MV-AGUSTA TURISMO VELOCE 800 (2015 - on) Review
- MV Agusta's first sports tourer
- Rasping three-cylinder engine
- Available in multiple variants
At a glance
|Owners' reliability rating:|
|Annual servicing cost:||£180|
Overall ratingNext up: Ride & brakes
The original MV Agusta Turismo Veloce 800 was an interesting new departure for the MV Agusta company. For some it was destined be another MV parked alongside the superbike in the garage, for others a Yamaha MT-09 Tracer was a more affordable option. Initially available as a standard model and a more premium Lusso, it has since spawned multiple versions, including: the Lusso SCS, Rosso and RC SCS.
For a small company like MV this was a tough decision to make, but the resulting bike - at least from MCN’s first ride in the South of France - showed the new direction was a right one. After nearly 150 miles of demanding switchback mountain roads the Turismo Veloce 800 proved to be fast, agile, comfortable, practical and above all much lighter and more manageable than some of the larger, more powerful bikes in the sports-touring/adventure bike sector.
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- Related: MV Agusta Turismo Veloce 800 Rosso
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MCN’s previous experience of MV launches has shown there can sometimes be significant differences between launch bikes hand-prepared at the factory and those that make it out of UK dealers, so these impressions were somewhat tempered by that knowledge. We’ve ridden perfectly set-up bikes on launches which have been excellent but when the full production bike has been sent out on UK roads they have borne little relation.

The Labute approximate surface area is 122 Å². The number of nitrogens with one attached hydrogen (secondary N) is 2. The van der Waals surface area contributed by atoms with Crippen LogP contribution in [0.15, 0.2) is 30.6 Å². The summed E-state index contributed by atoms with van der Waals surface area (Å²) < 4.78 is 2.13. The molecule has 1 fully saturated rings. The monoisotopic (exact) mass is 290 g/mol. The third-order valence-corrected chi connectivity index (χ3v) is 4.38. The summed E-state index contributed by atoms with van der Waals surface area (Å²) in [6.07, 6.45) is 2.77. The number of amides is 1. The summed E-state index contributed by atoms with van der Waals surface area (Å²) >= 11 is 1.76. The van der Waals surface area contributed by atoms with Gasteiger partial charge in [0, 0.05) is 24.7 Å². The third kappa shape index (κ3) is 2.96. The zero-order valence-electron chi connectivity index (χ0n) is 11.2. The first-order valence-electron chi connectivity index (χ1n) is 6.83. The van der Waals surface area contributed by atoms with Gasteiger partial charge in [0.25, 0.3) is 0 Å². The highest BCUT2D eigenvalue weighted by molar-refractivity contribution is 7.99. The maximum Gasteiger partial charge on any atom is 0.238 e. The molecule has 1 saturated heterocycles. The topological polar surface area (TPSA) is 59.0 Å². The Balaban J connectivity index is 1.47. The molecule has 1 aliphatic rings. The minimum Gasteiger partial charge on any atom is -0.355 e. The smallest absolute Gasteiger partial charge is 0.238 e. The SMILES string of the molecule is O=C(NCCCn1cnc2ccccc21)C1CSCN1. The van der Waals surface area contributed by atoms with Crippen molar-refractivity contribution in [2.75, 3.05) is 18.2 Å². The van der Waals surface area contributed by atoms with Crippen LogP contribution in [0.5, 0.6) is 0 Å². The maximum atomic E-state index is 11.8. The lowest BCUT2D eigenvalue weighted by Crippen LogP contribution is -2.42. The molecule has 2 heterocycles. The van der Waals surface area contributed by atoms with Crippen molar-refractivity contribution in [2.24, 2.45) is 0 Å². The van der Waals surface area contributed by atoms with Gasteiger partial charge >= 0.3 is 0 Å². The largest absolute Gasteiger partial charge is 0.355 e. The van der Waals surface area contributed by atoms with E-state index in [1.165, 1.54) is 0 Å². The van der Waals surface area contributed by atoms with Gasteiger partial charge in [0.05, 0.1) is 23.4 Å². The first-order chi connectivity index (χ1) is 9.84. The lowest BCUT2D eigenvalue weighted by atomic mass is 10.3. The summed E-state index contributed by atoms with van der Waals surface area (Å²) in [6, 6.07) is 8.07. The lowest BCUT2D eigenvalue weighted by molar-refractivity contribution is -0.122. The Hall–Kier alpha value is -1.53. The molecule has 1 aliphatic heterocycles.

The Turismo Veloce’s good points certainly outweighed the bad, but there were negatives nonetheless. The biggest issue was the fitment of the Pirelli Scorpion Trail tyres. This isn’t an off-road bike in any way, shape or form, so why these light off-road tyres were fitted remains a mystery. Try a road-focussed rubber on your own machine.
The most annoying aspect of the original bike was actually nothing to do with the machine itself but the fitment of the accessory satnav. Not only was the metal bar running between the screen supports ugly and out of keeping with the rest of the stylish bike, but it also stopped you from accessing the manually adjustable screen because it’s not wide enough to allow access for your gloved hand. Another minor grumble was the indicator switch, which doesn’t have enough positivity when pushed, making it hard to know if you’ve turned your indicators off.
But that’s all we could find wrong in over 165 miles of hardcore mountain roads, including the famous Col de Vence and Route Napoleon. The three-cylinder motor had some vibration at times, but mostly it’s smooth and more than powerful enough. The braking performance from the front Brembo set-up was strong, too. The electronics are a help not a hindrance and the seat is comfortable. The screen kept the worst of the windblast down, and navigating the full-colour dash and the Veloce’s many settings couldn’t have been simpler.
The auto-blipping quickshifter work excellently both up and down the gearbox, and the clutch is only needed for setting off, too.
Ride quality & brakesNext up: Engine
The Veloce 800 deliberately stayed away from tackling the massive offerings in the touring motorcycle market, which has become dominated by adventure bikes. The MV is leaning more towards the road offerings, with 17in wheels and a lack of underside rock protection. It was also significantly lighter than a full-on adventure tourer at 212kg fully-fuelled, and narrower too, even with its two 30-litre hard panniers that can each stow a full-face helmet.